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Thursday, May 10, 2018

Medieval mystics

Medieval mystics - History Extra

"In the Anglo-Saxon period your images of god, tend to be quite fearsome and stern. With some exceptions, but overall, quite a strong figure. The emphasis being on his achievements, and his sort of strength in the face of adversity. Whereas in the late Middle Ages, it becomes more about the suffering of Christ and emphasis on what he went through on behalf of mankind. So the art from the Late Middle Ages is much more evocative and emotive. The stories, the narratives you get about Christ become more about the things that he went through. And I think in tandem with that, women start to see, well men and women, but women particularly start to see a way of identifying more with Christ. Just on a very basic level, a sort of slightly frightening, stern, Old Testament God is slightly less relatable than a sort of human and emphasis on the human element of the trinity, someone that the people could imagine themselves talking to or having a conversation with or watching in a certain experience...

Women were often spoken about in the Middle Ages as being more emotional, being more visual. So men are associated with reason and intellect, and women are associated with emotion, feeling and the flesh and the body. And if the shift into talking and thinking about Christianity is towards a more human, bodily Christ, then that opens up an avenue for women to connect a little bit more... the sort of stern, strong Old Testament is much more to do with intellect and reason...

Angela of Foligno... she's most famous for caring for local lepers... one of the horrible things that she ended up doing is drinking the bath water of one of the lepers in her care... she felt one of the scabs lodge in her throat and that catapulted her into a sort of ecstatic vision of God...

Catherine of Sienna... she's caring for a nun who has some quite bad wounds and is dying, and she's getting quite irritated by this nun and having to look after her and the smell of the nun's wounds revolts her. And she thinks that's a sign from the devil... she shouldn't be disgusted by the smell of the putrefying flesh... to try and counteract that she decides to drink some of the pus from the wound and again she has an ecstatic vision as a consequence, and she says to her biographer that she'd never tasted anything sweeter or more exquisite than the pus from that wound...

The way that these experiences are often described is in sensual language... people imagining kissing Christ's wound in his side, of drinking that blood and it being very pleasurable. And I think part of this is a redirection of impulses. If you're living a holy life, you're not having sex, you're not kind of engaging in worldly pleasures. And those impulses still are existing, of course cause you're still human, but it's much better to direct them in a spiritual direction. So you get quite a lot of spiritual instructors, encouraging that kind of language and thinking, because it's better to be thinking that way in terms of religious experience...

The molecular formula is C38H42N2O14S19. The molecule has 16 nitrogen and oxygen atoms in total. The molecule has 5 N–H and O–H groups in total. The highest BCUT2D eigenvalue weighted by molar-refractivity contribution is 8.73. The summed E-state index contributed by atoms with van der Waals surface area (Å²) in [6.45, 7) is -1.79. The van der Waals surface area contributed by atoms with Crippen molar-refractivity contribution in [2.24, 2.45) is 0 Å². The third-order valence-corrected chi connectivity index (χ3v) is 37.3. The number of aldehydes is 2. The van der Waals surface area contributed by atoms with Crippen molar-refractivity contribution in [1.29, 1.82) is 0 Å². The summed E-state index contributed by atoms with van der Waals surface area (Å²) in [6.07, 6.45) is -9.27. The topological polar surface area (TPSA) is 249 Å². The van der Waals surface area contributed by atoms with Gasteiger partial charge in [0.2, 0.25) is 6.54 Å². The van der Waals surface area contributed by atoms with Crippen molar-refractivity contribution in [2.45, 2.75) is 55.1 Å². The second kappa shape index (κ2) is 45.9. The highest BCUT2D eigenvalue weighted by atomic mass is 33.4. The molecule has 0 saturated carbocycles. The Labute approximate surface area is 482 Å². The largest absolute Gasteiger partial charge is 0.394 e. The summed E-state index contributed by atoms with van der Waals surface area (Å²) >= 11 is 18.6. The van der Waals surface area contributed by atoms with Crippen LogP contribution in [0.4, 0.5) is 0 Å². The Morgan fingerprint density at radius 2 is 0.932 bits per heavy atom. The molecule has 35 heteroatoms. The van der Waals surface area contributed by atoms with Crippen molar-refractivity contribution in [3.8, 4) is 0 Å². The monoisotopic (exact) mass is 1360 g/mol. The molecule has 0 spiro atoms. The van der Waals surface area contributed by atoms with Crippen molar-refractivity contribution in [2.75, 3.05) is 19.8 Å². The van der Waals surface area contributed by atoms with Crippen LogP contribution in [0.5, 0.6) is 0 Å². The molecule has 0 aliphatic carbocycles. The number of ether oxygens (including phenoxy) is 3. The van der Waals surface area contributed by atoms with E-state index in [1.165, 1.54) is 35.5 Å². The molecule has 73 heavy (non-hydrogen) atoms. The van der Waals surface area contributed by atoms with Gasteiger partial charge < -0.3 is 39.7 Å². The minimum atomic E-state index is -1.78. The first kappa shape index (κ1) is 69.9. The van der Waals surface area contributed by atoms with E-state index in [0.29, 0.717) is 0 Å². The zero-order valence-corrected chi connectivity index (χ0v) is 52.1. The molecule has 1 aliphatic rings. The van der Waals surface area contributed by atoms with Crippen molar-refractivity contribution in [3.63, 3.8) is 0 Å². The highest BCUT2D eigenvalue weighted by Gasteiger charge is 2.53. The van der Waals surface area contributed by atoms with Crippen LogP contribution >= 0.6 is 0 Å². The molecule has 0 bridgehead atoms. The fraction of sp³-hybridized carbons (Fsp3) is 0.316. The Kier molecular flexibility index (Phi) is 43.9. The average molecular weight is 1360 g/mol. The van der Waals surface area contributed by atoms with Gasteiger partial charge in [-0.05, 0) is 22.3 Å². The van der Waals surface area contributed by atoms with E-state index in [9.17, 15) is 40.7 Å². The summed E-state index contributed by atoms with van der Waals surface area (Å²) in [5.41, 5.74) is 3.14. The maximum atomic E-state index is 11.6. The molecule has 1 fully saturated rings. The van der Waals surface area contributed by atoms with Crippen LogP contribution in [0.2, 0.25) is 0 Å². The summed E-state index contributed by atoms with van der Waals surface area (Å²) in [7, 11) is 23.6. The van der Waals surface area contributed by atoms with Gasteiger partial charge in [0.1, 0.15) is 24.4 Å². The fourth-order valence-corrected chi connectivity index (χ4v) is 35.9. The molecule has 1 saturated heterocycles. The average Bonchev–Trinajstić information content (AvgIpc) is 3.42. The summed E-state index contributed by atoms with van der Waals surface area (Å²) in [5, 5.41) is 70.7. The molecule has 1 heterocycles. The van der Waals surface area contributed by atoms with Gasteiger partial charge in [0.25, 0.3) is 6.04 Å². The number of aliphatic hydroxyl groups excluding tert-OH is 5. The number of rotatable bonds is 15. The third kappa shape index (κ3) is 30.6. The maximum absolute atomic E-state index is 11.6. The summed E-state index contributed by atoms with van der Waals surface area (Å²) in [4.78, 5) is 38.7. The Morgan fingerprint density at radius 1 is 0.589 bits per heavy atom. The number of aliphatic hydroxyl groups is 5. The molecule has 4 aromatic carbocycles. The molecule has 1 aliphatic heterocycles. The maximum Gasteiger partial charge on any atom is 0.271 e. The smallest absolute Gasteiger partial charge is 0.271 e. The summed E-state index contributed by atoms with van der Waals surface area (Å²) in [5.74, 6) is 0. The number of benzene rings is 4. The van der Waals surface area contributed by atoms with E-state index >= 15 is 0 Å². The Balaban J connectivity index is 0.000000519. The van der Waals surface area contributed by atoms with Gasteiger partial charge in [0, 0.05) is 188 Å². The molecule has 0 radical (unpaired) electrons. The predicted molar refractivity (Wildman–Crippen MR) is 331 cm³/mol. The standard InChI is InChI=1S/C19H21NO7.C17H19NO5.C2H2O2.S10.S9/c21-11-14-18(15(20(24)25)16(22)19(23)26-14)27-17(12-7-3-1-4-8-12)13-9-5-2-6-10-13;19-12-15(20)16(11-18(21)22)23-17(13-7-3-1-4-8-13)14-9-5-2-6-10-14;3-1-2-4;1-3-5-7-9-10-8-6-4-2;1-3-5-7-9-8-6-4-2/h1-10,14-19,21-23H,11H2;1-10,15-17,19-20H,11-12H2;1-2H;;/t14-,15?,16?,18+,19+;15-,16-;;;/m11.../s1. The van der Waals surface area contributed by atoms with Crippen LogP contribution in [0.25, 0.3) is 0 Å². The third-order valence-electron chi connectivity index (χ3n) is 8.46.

So I got really interested initially in water because I kept noticing it kept popping up in these books, written for women, whether that's by men or by women, for other women on these sorts of topics. So guidebooks, passion meditation, that water seemed to be really significant. And then as I was reading more, I noticed that often there were images of transformation within that. So water that turns into wine. Blood that turns into water. Honey, oil, milk, various different fluids used to describe crucially usually the moment that Christ is dying on the cross. So you find that the references to liquids seem to intensify when religious authors are talking about that moment... or when women are having visions describe seeing Christ's body...

Angela of Foligno says that if you can imagine yourself immersed in the wound in Christ's side, the further in you get, the more your spiritual knowledge will increase. So that's a direct correlation between being sort of surrounded by Christ's bodily fluids and having spiritual knowledge. And my theory is that this is particularly attractive to women because women's bodies in the Middle Ages are conceptualized as much more liquid... the four humours... women are supposed to be more imbalanced and more liquid according to Medieval medicine... according to Aristotle the female baby is a sort of deficient half formed version of the male baby. It's kind of too weak to kind of create itself as a man and so it's born as a woman and then spends always this sort of idea that women spend the rest of their lives trying to cope with that disability almost. So the fact that that women bleed once a month is a sort of attempt on the body's attempt to purge excess fluid that shouldn't really be in the body...

They're sort of more sexually promiscuous cause they can't contain selves and they're looking to get what they lack in men, there's almost something in women's bodies, because they're sort of deficient hope that by uniting with men, having sex with men, they'll leach away some of their strength and their heat. So sort of vampire women trying to make up for her body deficiencies...

By thinking about their body as more liquid women could identify more with the bleeding sort of sweating body of Christ as he suffers in the Passion and the Crucifixion... If you google medieval images of the wound in Christ's side, it looks very much like a vagina. That's what the images look like often, the sense that Christ's body is quite feminine. Breast milk is referred to a lot in descriptions of Christ in visions that he's sort of leaking milk from his breast that the devoted can ingest."
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